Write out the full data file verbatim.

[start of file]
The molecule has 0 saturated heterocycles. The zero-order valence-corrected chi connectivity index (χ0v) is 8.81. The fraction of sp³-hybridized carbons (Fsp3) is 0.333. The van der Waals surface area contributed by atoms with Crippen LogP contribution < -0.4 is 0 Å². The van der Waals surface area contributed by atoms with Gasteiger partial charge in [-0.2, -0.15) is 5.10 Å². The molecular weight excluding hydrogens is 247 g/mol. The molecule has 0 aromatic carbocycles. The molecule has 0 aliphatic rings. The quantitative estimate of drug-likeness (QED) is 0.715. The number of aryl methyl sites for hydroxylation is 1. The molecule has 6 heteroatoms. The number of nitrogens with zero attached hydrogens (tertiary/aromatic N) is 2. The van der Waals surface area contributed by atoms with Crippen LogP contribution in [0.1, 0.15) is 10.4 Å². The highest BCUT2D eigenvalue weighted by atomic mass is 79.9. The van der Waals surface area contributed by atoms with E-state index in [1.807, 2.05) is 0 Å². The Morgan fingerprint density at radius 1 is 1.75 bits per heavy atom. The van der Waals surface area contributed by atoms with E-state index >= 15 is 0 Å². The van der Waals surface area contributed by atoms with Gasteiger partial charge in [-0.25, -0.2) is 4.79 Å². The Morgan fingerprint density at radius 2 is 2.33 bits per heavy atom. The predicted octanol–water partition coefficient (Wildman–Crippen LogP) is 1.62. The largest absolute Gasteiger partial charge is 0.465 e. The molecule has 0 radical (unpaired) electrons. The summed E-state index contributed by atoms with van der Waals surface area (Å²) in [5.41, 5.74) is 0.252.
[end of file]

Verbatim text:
The molecule has 0 saturated heterocycles. The zero-order valence-corrected chi connectivity index (χ0v) is 8.81. The fraction of sp³-hybridized carbons (Fsp3) is 0.333. The van der Waals surface area contributed by atoms with Crippen LogP contribution < -0.4 is 0 Å². The van der Waals surface area contributed by atoms with Gasteiger partial charge in [-0.2, -0.15) is 5.10 Å². The molecular weight excluding hydrogens is 247 g/mol. The molecule has 0 aromatic carbocycles. The molecule has 0 aliphatic rings. The quantitative estimate of drug-likeness (QED) is 0.715. The number of aryl methyl sites for hydroxylation is 1. The molecule has 6 heteroatoms. The number of nitrogens with zero attached hydrogens (tertiary/aromatic N) is 2. The van der Waals surface area contributed by atoms with Crippen LogP contribution in [0.1, 0.15) is 10.4 Å². The highest BCUT2D eigenvalue weighted by atomic mass is 79.9. The van der Waals surface area contributed by atoms with E-state index in [1.807, 2.05) is 0 Å². The Morgan fingerprint density at radius 1 is 1.75 bits per heavy atom. The van der Waals surface area contributed by atoms with E-state index >= 15 is 0 Å². The van der Waals surface area contributed by atoms with Gasteiger partial charge in [-0.25, -0.2) is 4.79 Å². The Morgan fingerprint density at radius 2 is 2.33 bits per heavy atom. The predicted octanol–water partition coefficient (Wildman–Crippen LogP) is 1.62. The largest absolute Gasteiger partial charge is 0.465 e. The molecule has 0 radical (unpaired) electrons. The summed E-state index contributed by atoms with van der Waals surface area (Å²) in [5.41, 5.74) is 0.252.